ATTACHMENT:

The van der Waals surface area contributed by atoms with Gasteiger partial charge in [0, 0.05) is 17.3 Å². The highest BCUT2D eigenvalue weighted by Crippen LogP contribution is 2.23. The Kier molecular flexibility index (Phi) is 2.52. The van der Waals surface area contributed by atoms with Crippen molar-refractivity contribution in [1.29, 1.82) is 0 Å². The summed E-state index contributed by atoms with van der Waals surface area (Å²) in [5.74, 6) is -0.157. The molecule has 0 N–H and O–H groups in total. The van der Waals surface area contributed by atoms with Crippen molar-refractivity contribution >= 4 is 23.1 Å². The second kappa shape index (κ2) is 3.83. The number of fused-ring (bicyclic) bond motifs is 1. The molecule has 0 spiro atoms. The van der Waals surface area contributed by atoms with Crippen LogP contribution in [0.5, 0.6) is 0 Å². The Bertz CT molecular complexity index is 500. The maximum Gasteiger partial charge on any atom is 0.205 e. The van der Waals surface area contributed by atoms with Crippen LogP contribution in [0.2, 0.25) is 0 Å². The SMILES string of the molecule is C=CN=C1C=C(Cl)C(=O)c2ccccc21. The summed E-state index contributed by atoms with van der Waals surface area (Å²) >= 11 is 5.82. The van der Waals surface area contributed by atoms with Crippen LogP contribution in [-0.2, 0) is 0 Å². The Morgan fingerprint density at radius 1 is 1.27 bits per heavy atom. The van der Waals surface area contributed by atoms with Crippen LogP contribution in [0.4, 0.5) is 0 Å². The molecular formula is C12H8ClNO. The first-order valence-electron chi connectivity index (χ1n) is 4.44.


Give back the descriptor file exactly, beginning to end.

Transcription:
The van der Waals surface area contributed by atoms with Gasteiger partial charge in [0, 0.05) is 17.3 Å². The highest BCUT2D eigenvalue weighted by Crippen LogP contribution is 2.23. The Kier molecular flexibility index (Phi) is 2.52. The van der Waals surface area contributed by atoms with Crippen molar-refractivity contribution in [1.29, 1.82) is 0 Å². The summed E-state index contributed by atoms with van der Waals surface area (Å²) in [5.74, 6) is -0.157. The molecule has 0 N–H and O–H groups in total. The van der Waals surface area contributed by atoms with Crippen molar-refractivity contribution >= 4 is 23.1 Å². The second kappa shape index (κ2) is 3.83. The number of fused-ring (bicyclic) bond motifs is 1. The molecule has 0 spiro atoms. The van der Waals surface area contributed by atoms with Crippen LogP contribution in [0.5, 0.6) is 0 Å². The Bertz CT molecular complexity index is 500. The maximum Gasteiger partial charge on any atom is 0.205 e. The van der Waals surface area contributed by atoms with Crippen LogP contribution in [0.2, 0.25) is 0 Å². The SMILES string of the molecule is C=CN=C1C=C(Cl)C(=O)c2ccccc21. The summed E-state index contributed by atoms with van der Waals surface area (Å²) >= 11 is 5.82. The van der Waals surface area contributed by atoms with Crippen LogP contribution in [-0.2, 0) is 0 Å². The Morgan fingerprint density at radius 1 is 1.27 bits per heavy atom. The van der Waals surface area contributed by atoms with Crippen LogP contribution in [0.4, 0.5) is 0 Å². The molecular formula is C12H8ClNO. The first-order valence-electron chi connectivity index (χ1n) is 4.44.